The dust masses derived here for both samples, however, are probably lower limits of the real dust masses in many cases. In fact, we allow our βobs to go to very low values, giving lower dust masses than if we fixed it to 1.5 or even 2.0. Because we allow greater emission efficiency for the grains, we need less mass than if we were using a higher emissivity index to account for the same amount of luminosity. We perform the test by fixing the emissivity index parameter to 2.0 and find that the correlation between the dust-to-stellar mass ratios with metallicity vanishes. With β = 2.0 modified blackbody dust masses, the Spearman rank coefficient for the relation decreases to ρ = 0.22 if we are using Skibba et al. (2011) stellar masses for KINGFISH (Fig. 1 bottom left), and ρ = 2 × 10-4 if we use the KINGFISH stellar masses derived from the formula of Eskew et al. (2012) (Fig. 1 bottom right).

As a conclusion, we find that when the stellar masses are estimated consistently for both samples using the formula by Eskew et al. (2012), the observed correlation between the dust-to-stellar mass ratios and metallicity is mostly due to the choice of leaving the emissivity index free in the modified blackbody fits. When β = 2.0 is used to estimate the dust masses in the modified blackbody, no clear dependence of the dust-to-stellar mass ratios on metallicity can be observed. In a follow-up paper (Rémy-Ruyer et al., in prep.), we will obtain total dust masses from a full semi-empirical SED model, which will allow us to study this parameter in more detail.

4. Far-infrared luminosity to dust mass ratio

We also found a typo for the far-infrared (FIR) luminosity of SBS0335-052, which should be 2.0× 108L, and not 1.2 × 107L as quoted in Table 4 of Rémy-Ruyer et al. (2013). This FIR luminosity is computed between 50 μm and 650 μm (see the definition adopted by Rémy-Ruyer et al. 2013), and we might miss some luminosity at shorter wavelengths, since the SED peaks around 30 μm in this galaxy (see Fig. A.1 in Rémy-Ruyer et al. 2013). In Fig. 2, we present the corrected point for SBS0335-052. Because this galaxy is our lowest metallicity galaxy, this new value has an influence on the derived best-fit relation. We now have a Spearman’s rank coefficient of 0.74 (0.72 in Rémy-Ruyer et al. 2013) and the best power-law fit now gives (2)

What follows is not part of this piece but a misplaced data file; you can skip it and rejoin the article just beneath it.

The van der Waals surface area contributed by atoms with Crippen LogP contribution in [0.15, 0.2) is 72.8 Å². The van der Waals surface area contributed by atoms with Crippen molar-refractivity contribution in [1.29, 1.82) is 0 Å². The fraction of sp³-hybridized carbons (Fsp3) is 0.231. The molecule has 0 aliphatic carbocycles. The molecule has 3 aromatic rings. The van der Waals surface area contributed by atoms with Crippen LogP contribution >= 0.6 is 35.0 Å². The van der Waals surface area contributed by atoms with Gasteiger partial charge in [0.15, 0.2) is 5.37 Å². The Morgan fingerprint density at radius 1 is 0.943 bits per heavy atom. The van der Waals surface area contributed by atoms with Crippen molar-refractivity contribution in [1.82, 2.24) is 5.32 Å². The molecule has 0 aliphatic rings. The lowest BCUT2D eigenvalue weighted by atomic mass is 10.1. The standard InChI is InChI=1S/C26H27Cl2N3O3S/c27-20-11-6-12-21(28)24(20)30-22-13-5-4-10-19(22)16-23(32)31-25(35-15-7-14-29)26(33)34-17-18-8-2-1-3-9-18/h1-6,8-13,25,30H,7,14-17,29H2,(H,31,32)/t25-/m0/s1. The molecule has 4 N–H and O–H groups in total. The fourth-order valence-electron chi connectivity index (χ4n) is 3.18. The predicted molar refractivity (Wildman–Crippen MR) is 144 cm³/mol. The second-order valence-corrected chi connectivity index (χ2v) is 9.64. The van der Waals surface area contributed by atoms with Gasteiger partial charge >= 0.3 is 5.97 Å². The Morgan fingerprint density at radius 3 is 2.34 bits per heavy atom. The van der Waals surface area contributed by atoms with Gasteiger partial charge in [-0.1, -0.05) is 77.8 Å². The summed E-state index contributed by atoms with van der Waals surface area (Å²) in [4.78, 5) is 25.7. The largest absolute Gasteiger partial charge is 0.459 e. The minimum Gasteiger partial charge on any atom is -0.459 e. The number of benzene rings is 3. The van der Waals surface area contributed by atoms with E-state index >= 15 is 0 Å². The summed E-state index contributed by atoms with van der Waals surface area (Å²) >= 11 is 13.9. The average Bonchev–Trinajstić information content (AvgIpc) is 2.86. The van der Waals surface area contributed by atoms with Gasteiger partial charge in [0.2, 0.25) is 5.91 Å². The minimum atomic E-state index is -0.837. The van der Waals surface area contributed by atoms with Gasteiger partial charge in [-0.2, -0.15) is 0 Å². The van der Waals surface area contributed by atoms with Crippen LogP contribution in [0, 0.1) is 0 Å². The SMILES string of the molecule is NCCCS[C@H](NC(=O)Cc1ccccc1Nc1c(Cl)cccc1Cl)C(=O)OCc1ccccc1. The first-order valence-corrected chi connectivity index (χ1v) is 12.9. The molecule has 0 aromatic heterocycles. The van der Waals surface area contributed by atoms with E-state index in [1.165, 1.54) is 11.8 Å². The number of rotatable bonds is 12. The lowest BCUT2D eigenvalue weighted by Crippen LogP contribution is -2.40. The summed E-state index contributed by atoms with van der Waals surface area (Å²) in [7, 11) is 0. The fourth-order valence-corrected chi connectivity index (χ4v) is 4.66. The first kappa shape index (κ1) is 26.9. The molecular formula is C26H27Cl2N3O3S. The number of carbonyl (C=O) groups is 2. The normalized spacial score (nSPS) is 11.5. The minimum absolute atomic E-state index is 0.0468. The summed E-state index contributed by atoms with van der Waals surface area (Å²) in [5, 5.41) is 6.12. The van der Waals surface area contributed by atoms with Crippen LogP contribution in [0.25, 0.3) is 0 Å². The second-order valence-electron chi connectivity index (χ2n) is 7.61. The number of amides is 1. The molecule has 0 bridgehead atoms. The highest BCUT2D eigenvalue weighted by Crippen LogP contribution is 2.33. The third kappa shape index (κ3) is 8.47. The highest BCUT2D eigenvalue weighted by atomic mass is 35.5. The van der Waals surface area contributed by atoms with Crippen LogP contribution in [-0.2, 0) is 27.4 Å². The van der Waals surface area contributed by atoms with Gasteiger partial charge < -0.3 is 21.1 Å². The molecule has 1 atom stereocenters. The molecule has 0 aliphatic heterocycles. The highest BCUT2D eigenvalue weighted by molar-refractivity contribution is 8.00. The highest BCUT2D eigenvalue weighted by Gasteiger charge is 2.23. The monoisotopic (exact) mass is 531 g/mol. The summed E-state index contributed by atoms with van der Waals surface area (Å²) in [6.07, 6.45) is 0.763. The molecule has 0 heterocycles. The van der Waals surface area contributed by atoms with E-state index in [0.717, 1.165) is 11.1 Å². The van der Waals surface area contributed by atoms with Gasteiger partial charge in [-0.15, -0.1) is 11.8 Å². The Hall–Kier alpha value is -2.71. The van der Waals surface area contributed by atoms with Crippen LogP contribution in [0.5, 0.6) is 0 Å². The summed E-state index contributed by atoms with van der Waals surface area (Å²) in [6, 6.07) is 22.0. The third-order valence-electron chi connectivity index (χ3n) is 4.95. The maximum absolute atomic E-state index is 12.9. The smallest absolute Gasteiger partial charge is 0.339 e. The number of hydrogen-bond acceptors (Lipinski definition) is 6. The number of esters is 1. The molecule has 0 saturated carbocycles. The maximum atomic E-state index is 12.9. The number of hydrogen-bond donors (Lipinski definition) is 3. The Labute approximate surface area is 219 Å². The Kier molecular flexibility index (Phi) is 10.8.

thumbnail Fig. 2

LFIR/MBB as a function of metallicity for DGS (crosses) and KINGFISH (downward triangles). The colours code the temperature, T (Rémy-Ruyer et al. 2013). The best power-law fit line is indicated as a black line and corresponds to log(LFIR/MBB) = (31.0 ± 0.9) + (30.5 ± 0.9) × log(12 + log(O/H)). The distribution of LFIR/MBB is indicated on the side for both samples: solid line for DGS and dashed line for KINGFISH. The errors on the metallicities are omitted for clarity. They are about 0.1 dex on average. This figure replaces Fig. 14 (bottom panel) in Rémy-Ruyer et al. (2013).